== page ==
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Discussion Starter #1
I have been watching Forged In Fire on YT and would like to buy a sword. I like the price and the way the Cold Steel Wakizashi looks. And I found a deal on a used one. It has the Ray skin and 21" blade. I don't want a very long sword. Something that could be used indoors or a semi confined area.

I have an 18" Ontario Machete and a 1909 Argentine short sword I have seen called an engineers sword with around a 17" blade.

It looks like this. https://www.midwayusa.com/product/1017268498?pid=847283

If this isn't a good choice what would you recommend? I am not after some historical wall hanger but a weapon that can be used in a pinch that will stand up to use.
 

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I have not been impressed with Cold Steel. I bought a bolo machete and the edge curled and nicked just chopping vines off a stump.

Another point. This style of sword takes some practice to use right. If you don't want to have to learn, a machete might be a better option.

I really like the 14 inch blade Old Hickory butcher knives as a machete. Simple, inexpensive and effective.

https://amzn.to/2NLSDvf
 

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Discussion Starter #6
Thanks for the replies and feedback. I have a couple of CS fixed blade knives and they are just fine for the low price I paid for them. And I'm not looking for a machete as much as a real fighting sword. I like the Ontario machete I have now and have thought about getting the 12" sawback as a pack machete to go with the 18" Ontario I have had for years. I have chopped a lot of limbs with that big knife and its held up great. Also thanks for the other sword links. I looked at them.

I don't know why I have become fascinated with a sword. I guess those guys chopping into the ballistic dummies impressed me with how well a sword would destroy flesh and bone.

I remember hearing when the Rwandan civil war took place between the Hutus and Tutsis that most of the killing was done with the machete's they used in the field work. Maybe I should just be happy with my ever faithful Ontario Machete. And be even more thankful if I don't get in any sword fights. Looks dangerous. :xeye:
 

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Not to derail, but why not get a handgun for self defense? I'm a knife guy, but I just don't understand the "sword for self defense" in our modern world. If you can't own a gun, that's a valid argument.

That being said, I'd go with a 22" Ontario for about $20-30, rather than a $350 sword. What are the chances that your attacker will be in a suit of armor also wielding a sword and shield? Point being, any longish stout blade will do the job if that's all you are allowed to defend yourself.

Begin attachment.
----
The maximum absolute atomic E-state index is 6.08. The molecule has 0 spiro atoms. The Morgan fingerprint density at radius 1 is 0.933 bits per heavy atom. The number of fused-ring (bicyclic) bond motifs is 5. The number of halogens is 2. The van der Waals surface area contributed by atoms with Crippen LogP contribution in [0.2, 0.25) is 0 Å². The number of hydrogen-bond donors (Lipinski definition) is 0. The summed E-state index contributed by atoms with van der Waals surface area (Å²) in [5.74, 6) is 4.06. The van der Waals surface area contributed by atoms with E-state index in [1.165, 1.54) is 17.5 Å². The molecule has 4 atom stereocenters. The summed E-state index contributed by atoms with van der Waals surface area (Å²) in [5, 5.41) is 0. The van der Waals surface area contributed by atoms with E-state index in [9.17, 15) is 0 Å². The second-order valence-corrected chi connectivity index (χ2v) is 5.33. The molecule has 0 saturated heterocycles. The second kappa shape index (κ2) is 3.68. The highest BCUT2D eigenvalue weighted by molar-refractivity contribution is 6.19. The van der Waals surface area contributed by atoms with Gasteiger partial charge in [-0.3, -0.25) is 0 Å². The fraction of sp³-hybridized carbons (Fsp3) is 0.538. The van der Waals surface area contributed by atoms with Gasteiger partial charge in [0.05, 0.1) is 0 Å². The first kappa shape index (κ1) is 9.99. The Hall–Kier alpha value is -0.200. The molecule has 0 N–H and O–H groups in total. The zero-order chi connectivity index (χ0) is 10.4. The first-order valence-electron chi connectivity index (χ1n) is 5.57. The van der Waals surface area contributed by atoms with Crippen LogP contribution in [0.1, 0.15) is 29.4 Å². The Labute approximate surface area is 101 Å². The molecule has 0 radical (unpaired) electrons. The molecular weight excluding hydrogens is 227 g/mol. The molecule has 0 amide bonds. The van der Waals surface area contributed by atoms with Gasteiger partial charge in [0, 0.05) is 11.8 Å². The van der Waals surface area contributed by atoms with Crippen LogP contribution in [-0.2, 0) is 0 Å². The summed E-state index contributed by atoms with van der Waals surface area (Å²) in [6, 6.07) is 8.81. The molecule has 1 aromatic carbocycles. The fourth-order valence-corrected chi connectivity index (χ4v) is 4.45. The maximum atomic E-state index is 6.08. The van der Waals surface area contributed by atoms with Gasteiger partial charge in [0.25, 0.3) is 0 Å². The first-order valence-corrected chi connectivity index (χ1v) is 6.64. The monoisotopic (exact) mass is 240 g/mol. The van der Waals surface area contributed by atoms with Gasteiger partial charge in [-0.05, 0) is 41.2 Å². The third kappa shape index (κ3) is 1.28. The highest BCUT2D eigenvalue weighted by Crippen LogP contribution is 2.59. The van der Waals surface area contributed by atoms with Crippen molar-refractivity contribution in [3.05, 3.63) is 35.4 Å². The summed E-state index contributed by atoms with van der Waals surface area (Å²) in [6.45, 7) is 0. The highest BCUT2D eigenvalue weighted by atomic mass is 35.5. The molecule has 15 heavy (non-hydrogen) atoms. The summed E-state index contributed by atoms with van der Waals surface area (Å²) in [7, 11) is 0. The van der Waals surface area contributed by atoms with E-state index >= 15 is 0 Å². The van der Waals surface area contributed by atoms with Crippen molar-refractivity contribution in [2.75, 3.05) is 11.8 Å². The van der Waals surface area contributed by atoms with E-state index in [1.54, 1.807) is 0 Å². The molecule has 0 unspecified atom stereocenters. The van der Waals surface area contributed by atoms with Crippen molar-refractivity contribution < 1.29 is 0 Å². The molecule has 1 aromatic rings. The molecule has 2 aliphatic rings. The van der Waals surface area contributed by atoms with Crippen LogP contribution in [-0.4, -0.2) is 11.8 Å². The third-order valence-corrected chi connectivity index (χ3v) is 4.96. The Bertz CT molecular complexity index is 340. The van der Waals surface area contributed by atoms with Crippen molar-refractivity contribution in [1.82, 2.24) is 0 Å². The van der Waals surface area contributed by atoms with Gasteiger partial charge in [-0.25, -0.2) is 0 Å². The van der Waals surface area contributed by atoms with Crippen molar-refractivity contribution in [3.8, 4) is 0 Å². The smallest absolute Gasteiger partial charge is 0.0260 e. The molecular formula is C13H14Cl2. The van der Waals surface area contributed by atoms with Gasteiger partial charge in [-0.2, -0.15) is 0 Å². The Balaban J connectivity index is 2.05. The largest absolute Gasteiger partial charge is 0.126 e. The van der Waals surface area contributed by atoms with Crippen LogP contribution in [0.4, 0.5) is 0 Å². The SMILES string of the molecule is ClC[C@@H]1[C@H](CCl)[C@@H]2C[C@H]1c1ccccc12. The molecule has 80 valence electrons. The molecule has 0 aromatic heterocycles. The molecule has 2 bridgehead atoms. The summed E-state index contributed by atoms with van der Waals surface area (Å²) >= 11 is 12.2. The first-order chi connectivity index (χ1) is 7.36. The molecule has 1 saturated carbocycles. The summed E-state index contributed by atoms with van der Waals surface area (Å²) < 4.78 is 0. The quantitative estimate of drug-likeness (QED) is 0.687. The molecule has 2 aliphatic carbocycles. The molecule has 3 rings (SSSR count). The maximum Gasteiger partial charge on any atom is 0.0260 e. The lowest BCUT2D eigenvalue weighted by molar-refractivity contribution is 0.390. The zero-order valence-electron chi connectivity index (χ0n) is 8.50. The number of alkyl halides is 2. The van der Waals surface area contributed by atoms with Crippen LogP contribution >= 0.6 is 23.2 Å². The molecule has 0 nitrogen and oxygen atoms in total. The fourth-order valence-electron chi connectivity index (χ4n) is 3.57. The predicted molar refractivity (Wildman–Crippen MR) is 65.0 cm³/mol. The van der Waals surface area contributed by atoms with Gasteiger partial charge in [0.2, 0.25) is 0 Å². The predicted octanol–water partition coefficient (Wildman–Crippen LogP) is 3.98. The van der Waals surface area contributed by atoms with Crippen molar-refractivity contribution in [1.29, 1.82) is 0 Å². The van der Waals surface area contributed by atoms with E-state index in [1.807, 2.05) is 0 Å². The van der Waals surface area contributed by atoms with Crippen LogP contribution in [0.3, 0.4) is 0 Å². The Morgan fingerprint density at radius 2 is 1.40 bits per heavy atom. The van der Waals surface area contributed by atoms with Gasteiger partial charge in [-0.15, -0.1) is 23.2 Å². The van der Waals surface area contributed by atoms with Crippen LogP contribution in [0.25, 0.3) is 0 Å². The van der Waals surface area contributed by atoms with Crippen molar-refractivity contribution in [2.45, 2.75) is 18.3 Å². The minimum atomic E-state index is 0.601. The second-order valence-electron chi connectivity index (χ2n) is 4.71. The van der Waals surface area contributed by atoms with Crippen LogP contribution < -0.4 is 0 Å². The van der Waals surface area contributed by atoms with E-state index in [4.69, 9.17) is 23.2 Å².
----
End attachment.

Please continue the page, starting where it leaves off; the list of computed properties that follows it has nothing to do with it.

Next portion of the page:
https://www.amazon.com/Machete-Blac...483454&sprefix=ontairo+machete,aps,167&sr=8-5

https://ontario-knife-store.com/ontario-ct5-22-machete-8294/

https://www.amazon.com/Moteng-Ontar...483519&sprefix=ontairo+machete,aps,167&sr=8-7
 

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Not to derail, but why not get a handgun for self defense? I'm a knife guy, but I just don't understand the "sword for self defense" in our modern world. If you can't own a gun, that's a valid argument.
I totally agree about having a gun (or 100:D:) and plenty of ammo if you're talking current-world self-defense. However, it's ironic that in some cultures a blade is respected and feared more than the AK47 hanging on their shoulder. I've had my Afghan conversations sway towards my knife (or knives) more than a few times. While the business end of the gun would get more attention, a large blade does the same. Just never bring a knife to a gun fight!

I have a few dual-purpose big blades. While I see them as tools first, they can be devastating weapons. Think Kukri. I do have some higher end short-swords (Laci Szabo Bush Sword, Rat Waki, etc.), weight is a factor, and I like the lighter weigh of a machete, but the kukri is another good option. Price for value, check out Condor Knife and Tool:

https://www.knifecenter.com/series/condor-tool-and-knife/carbon-steel-machetes

ROCK6
 

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I like the D handle Machete if they have to be used as a weapon the handle will protect the hand and be of limited use as a punch aid. I have a short Ontario machete in my main kit.
 

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Discussion Starter #10